But downsides are apparent--not just among the homeless. Middle-class people--mainly men--increasingly use alleys, bushes and doorways, Schwartz said, explaining: “I won’t say it’s a decay of society. It’s more ‘What the hell, I’ve got to go.’ It is just more noticeable. It’s just happening more.”
Ken Eichenbaum, a Milwaukee businessman, was so annoyed by his own desperate searches he wrote a guidebook, “The Toilets of New York,” that tells readers where to find clean and friendly restrooms in museums, hotels, restaurants and parks. Vicki Rovere, author of another recent book, “Where to Go: A Guide to Manhattan’s Toilets,” said the lack of public restrooms forces people into “indignities.”
The issue of public restrooms in Los Angeles and elsewhere is linked to controversies about facilities for the homeless. Related concerns about hygiene, crime and vandalism remain strong in this era of mean streets.
Callie Rogers said she would gladly use the new public facilities if they come to Los Angeles. Homeless and 66 years old, she has become adept, she said, at shielding herself with a blanket at night to relieve herself in Skid Row alleys. During the day, she uses the restrooms in Los Angeles City Hall, at police stations or at LAMP Village, a social service agency on San Pedro Street that with city subsidies also offers showers to street people for 35 cents.
“This city stinks,” said Rogers, barefoot and carrying a shoulder bag and grocery sack filled with her possessions, after a visit to LAMP Village. “We need so many more toilets. If it were up to me and I was on the City Council, I would fight for one on every block.”
A plan to place 33 non-flush portables--the relatively primitive chemical johns seen at construction sites--around Los Angeles’ Skid Row was killed last year by then-Mayor Tom Bradley. Acting on complaints by business owners, Bradley said he feared the units would attract drug dealing and prostitution. For two months, the city funded supervised round-the-clock restrooms inside a shelter and a Skid Row hotel. Now, the 50-block Skid Row district has no 24-hour public restroom, activists complain.
Alice Callaghan, the strongest voice lobbying for restrooms on Skid Row last year, calls this shortage an assault on human dignity as well as on basic health standards. Director of the Las Familias Del Pueblo social service agency, she is pleased that the San Francisco project is raising interest, but she worries that the Decaux models are too fancy and complicated for areas with large homeless populations.
“We need to put things that fit with the neighborhood and high-tech won’t fit,” Callaghan said. For example, she said, she fears mentally ill people might try to stuff objects into the plumbing.
Decaux seeks to assuage all sorts of worries with its advanced technology and some tough-minded lobbying. (Its main competitor in San Francisco, Gannett Outdoor Advertising, offers similar units manufactured by an Israeli firm.)
Only 55 seconds after a user leaves, the Decaux model retracts and disinfects the seat as a high-pressure spray cleans the floor. To prevent camping and partying, the doors pop open after 20 minutes; if someone lingers five minutes longer, detectors trigger a siren. An emergency button to 911 telephone lines is built in.
The units, which each cost $130,000 to build, have exteriors of concrete and stainless steel, or concrete and cast iron, in styles that range from Victoriana to modern. Coatings are supposed to be easily stripped of graffiti. In San Francisco, Decaux attendants on motorcycle will check on problems and supplies.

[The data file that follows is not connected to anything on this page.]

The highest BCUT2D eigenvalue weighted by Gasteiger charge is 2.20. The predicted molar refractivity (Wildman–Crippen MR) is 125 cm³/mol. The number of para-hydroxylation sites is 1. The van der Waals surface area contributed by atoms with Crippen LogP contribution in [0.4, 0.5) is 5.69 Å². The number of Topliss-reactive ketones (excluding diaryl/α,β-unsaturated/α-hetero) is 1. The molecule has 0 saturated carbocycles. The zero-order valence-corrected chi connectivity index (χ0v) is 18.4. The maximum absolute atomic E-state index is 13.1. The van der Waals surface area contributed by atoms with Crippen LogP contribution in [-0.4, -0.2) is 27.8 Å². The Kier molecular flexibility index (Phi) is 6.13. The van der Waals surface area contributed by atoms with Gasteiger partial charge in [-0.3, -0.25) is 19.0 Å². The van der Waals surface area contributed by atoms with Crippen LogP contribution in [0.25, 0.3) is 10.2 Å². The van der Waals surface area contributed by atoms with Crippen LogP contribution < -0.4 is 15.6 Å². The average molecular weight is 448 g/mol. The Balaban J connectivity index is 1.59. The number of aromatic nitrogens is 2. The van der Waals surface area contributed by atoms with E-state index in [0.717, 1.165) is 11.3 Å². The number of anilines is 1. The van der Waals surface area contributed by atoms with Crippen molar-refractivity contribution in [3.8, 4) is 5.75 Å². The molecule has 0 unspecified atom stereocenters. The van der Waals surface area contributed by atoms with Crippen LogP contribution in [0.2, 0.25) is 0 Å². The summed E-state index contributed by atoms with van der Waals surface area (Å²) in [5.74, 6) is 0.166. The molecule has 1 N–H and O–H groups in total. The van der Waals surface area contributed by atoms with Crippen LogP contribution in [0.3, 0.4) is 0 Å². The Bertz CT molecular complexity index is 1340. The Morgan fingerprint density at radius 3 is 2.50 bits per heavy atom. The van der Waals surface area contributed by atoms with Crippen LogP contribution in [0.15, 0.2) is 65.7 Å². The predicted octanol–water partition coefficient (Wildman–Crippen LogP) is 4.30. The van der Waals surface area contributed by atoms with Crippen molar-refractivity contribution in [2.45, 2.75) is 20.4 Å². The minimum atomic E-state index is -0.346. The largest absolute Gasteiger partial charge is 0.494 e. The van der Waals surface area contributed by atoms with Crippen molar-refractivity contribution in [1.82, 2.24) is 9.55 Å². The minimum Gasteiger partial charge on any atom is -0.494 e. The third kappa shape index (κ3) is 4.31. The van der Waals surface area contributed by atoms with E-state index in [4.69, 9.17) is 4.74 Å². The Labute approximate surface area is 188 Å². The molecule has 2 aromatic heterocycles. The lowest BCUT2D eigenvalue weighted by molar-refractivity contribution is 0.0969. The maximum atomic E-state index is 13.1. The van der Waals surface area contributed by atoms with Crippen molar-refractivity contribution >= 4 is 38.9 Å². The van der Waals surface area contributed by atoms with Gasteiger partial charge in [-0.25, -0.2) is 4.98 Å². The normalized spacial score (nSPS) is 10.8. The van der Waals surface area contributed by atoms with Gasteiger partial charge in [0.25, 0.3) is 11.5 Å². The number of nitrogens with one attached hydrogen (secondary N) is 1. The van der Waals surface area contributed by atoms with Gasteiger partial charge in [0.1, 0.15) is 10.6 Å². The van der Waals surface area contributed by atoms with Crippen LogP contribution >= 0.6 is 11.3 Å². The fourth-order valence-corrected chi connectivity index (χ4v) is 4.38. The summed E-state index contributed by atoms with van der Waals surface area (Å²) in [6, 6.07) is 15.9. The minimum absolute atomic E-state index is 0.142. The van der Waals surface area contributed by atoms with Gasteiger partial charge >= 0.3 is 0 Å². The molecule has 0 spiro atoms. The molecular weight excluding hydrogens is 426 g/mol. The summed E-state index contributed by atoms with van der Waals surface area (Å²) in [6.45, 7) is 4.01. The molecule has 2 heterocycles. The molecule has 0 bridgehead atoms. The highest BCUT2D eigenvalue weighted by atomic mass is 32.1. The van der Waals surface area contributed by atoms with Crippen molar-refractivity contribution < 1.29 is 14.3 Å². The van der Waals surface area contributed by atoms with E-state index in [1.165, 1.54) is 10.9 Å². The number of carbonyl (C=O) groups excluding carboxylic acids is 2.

Suzanne Davis, Decaux’s U.S. representative, is demonstrating one of the units in other cities. “When we first talk about it, people giggle,” she said. “Then they start acknowledging to each other that they too had been caught short on the streets.”
In New York’s four-month test, six units were used more than 41,539 times, suffered 12 incidents of minor vandalism and experienced operating problems--such as jammed doors--42 times, according to a city report. Polls showed overwhelming percentages of users were pleased and wanted more units.
The big issue was access for the disabled. Each of the three New York test sites had two models. A roundish model, 5 1/2 feet in diameter, was similar to an airplane bathroom. The other, wheelchair accessible, was an oval structure three times as large.
Decaux contended that it experienced problems with prostitution and drug use in London when the larger units were available to the public. So, in the New York test, entrance to the wheelchair-accessible ones required key cards that were to be available free to the disabled. But after activists charged discrimination, Decaux hired attendants to help out.
Critics now question whether the attendants, not the technology, prevented crime.
San Diego, which has a national reputation for helping the homeless, built street-level bathrooms in its civic center five years ago. The use of attendants limited breakage, fistfights and drinking, parks official Ted Medina said.
To see if the city could save $55,000 a year, supervision was stopped for two weeks recently. “There was high vandalism, breakage, drug use, prostitution, camping in the restroom. Everything you don’t want to hear about,” Medina said. Attendants were put back and the situation turned around.
Because of California laws, Decaux’s U.S. subsidiary offered San Francisco restrooms that are wheelchair-accessible. In turn, that decision presents more questions about each unit taking up 77 square feet of precious sidewalk space and their 10-foot walls possibly blocking views of retail stores.
Ironically, the top winners in the recent design contest are young American architects who have been working in Paris and are familiar with Decaux toilets. John White and Cynthia Sours criticize them as being too large, leaving too strong an odor and too being damp after cleaning. The Americans’ winning design, the judges said, is “an elegant, rather innocuous design of a metal cylinder with a curved sliding door.”
White and Sours are returning to the United States soon, White said in a telephone interview. They hope to manufacture a model that will compete with Decaux. The need is apparent, White said: “American cities lack the simple kinds of amenities that render an urban life more agreeable.”